Creating Radical Symmetry in Knowledge and Learning

ATD and Autonomous University of Mexico Collaborate on “Merging Knowledge” Diploma

“People acquire knowledge by expressing their views and their own way of seeing the world. That is where history and culture begin.”

Paulo Freire, Pedagogy of the Oppressed

ATD’s Merging Knowledge creates a dynamic that promotes effective dialogue between academics, other professionals, and people living in situations of extreme poverty. By sharing their knowledge and experiences, these groups arrive at a more comprehensive understanding of poverty by “merging” three different types of expertise. Established in Europe, the Merging Knowledge process varies a bit by country, depending on the cultural context.

In Latin America, ATD Fourth World has developed an innovative university program on this unusual collaborative process. Developed with the Autonomous University of Mexico, the program is called El Cruce de Saberes [Merging Knowledge].

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In 2020, 30 participants from Bolivia, Colombia, Spain, Guatemala, Mexico, and Peru began the “Merging Knowledge from Latin America” program. The students included eight academics, 10 professionals, and 12 people with experience of poverty. Two years later, they are ready to implement local Merging Knowledge projects in their own region.

So, why are we sharing know-how?

People who live in abject poverty are often treated as if they are ignorant and weak, constantly making them feel humiliated. In addition, others often belittle what people in poverty think or how they analyze their own experiences. Things they do just to survive are subject to criticism as well. These dismissive attitudes undermine people’s dignity and keep them from moving forward in life.

In this setting, the Cruce de Saberes has become a way of redefining the place of those in poverty in a shared knowledge context. It brings to life the possibility of an unlikely – but essential – dialogue so that the lives of families and communities living in extreme poverty can change.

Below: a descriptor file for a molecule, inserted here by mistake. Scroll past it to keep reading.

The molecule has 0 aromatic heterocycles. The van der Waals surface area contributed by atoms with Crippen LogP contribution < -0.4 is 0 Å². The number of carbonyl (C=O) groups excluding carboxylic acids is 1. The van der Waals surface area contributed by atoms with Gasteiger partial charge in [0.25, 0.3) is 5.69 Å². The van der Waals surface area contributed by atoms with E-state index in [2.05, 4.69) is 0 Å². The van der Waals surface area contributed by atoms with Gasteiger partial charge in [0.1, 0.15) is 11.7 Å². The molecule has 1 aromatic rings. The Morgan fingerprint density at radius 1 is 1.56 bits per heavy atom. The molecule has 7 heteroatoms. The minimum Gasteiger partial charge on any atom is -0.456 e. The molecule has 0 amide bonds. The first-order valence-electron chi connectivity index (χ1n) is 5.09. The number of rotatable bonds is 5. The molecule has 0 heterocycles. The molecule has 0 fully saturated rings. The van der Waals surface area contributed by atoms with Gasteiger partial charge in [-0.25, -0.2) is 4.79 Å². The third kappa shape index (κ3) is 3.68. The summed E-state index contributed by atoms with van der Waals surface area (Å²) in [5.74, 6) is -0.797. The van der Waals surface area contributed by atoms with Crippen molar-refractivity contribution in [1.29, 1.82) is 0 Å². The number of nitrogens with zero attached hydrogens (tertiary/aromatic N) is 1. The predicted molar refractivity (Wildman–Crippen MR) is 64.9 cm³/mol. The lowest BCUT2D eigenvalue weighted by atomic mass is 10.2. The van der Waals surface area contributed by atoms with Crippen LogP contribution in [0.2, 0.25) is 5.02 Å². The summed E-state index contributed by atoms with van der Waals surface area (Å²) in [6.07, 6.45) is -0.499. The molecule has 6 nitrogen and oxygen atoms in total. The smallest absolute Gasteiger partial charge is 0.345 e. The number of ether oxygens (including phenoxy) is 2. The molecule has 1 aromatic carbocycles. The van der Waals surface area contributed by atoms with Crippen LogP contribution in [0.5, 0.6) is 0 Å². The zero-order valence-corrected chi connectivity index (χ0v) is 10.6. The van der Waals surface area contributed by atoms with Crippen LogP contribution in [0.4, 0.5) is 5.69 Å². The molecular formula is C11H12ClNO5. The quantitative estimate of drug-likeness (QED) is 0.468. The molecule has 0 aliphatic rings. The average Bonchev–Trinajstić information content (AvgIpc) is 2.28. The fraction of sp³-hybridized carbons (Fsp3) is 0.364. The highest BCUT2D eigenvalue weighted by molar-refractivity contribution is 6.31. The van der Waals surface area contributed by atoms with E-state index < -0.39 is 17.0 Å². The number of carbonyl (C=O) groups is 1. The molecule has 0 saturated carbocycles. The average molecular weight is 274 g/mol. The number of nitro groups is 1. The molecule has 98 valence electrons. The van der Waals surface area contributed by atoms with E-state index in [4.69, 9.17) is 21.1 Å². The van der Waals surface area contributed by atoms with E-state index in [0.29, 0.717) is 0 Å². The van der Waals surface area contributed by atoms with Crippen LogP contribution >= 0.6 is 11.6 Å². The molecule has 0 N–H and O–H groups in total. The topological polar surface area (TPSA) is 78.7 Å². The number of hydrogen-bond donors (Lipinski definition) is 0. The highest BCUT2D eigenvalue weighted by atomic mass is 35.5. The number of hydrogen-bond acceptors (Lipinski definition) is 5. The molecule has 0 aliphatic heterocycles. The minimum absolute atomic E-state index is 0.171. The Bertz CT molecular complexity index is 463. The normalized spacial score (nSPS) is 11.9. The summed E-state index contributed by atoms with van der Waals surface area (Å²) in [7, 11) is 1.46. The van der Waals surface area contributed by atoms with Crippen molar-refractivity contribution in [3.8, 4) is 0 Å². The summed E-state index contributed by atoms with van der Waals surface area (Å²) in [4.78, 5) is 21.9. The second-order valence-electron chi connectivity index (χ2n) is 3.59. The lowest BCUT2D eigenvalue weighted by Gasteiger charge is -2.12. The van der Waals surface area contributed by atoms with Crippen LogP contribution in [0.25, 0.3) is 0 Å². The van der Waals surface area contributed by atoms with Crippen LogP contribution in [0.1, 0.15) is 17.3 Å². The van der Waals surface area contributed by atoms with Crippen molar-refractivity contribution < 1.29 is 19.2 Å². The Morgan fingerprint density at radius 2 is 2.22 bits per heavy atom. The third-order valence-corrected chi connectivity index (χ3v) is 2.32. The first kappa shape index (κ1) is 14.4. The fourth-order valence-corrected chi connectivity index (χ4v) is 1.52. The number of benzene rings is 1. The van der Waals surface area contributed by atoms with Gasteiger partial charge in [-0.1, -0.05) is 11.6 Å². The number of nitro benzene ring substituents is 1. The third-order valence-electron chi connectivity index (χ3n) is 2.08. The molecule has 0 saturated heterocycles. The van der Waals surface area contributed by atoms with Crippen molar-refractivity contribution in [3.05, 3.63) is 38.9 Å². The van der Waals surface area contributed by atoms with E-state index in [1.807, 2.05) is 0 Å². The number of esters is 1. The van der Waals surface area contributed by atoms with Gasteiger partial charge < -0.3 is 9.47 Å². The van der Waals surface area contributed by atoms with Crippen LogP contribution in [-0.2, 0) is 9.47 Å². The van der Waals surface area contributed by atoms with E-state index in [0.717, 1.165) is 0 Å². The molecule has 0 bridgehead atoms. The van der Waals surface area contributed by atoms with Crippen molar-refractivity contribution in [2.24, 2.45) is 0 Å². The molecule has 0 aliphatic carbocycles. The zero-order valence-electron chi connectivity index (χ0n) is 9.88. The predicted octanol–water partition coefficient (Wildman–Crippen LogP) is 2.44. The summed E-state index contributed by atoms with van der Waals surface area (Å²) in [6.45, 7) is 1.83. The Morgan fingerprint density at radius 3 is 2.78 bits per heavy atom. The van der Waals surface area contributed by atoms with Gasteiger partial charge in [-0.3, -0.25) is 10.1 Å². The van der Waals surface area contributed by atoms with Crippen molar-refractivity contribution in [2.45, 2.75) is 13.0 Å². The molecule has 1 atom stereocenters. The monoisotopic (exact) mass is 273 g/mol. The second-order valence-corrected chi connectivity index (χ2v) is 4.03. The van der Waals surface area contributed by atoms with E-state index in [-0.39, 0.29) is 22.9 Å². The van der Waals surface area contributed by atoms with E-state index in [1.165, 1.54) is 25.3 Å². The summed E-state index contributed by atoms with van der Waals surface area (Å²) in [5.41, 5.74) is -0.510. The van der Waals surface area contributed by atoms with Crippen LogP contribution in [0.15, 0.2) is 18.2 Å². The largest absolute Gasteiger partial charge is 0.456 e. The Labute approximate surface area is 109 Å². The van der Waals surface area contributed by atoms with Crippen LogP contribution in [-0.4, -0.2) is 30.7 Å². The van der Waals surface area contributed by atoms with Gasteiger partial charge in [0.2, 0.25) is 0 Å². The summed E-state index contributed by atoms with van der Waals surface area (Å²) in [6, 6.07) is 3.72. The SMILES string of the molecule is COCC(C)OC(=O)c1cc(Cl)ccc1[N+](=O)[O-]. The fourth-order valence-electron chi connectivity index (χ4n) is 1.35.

Silvia Perez, from Spain, has experienced poverty and is taking part in the Latin America program.

  • “I’ve learned,” she says, “that what seems logical can’t be interpreted in the same way – not when we don’t come from the same place, don’t have the same background or experiences in life. I really want to discover more about things I knew nothing about before. This knowledge will complement what I already do know. I’m working on not judging, not taking all of what I’ve learned for granted. It used to make me feel less of a person in many areas of my life.”

Improving public debate on poverty

If people living in extreme poverty are systematically excluded from public debate, how can we eradicate poverty? ATD Fourth World’s founder, Joseph Wresinski, strove to break down these barriers, developing a focus on co-creating knowledge.

Throughout its history, ATD Fourth World has created several different dynamics of knowledge exchange, all based on the belief in a fundamental and radical symmetry among diverse skills and experiences. These collaborative efforts to understand poverty better were always grounded in a deep respect for what people in disadvantaged communities know from experience.

Among these initiatives, the Fourth World People’s University (FWPU) plays a key role. These meetings are designed to be places for the collective expression and recognition of the knowledge possessed by people living in extreme poverty. By participating in FWPUs, many also become aware that they share a common history of suffering, oppression, and resistance. In different countries and cultures around the world today, FWPU’s enable people living in poverty to speak out and get involved in activism.

In the late 1990s, ATD Volunteer Corps members, supporters, and academics from several European countries began to develop the Merging Knowledge process, including these Guidelines. What they created was not just a participatory research-action methodology. Rather it is a way to integrate different kinds of expertise, from academic knowledge to lived experience. The goal is to build a common understanding among participants as well as a body of shared knowledge.

From common understanding to shared knowledge

So Knowledge Merging promotes the progressive building of collective know-how, while recognizing that the knowledge of people in deep poverty has got to be central to the process. Kassandra Villca from Bolivia, a program participant who has lived in poverty, explained that the program helped her value her own perspective and experiences.

“I’m finding that the course is transforming my lack of belief in myself. I’m more confident. I can see that with what I’m learning, I can teach others now too. I have to practice, but I know I will get there in the end. Professionally, the Diploma is making me want to focus on social careers so I can help people who need assistance. It’s totally helping me to identify and see my own views again–my ideas, my knowledge. Now I know I’m a person with a lot to give and a lot to learn, just like everybody else.”

Program participants see Merging Knowledge as a fundamental way to promote more democratic organizations and institutions with the aim of completely eradicating extreme poverty.

The Knowledge Merging Diploma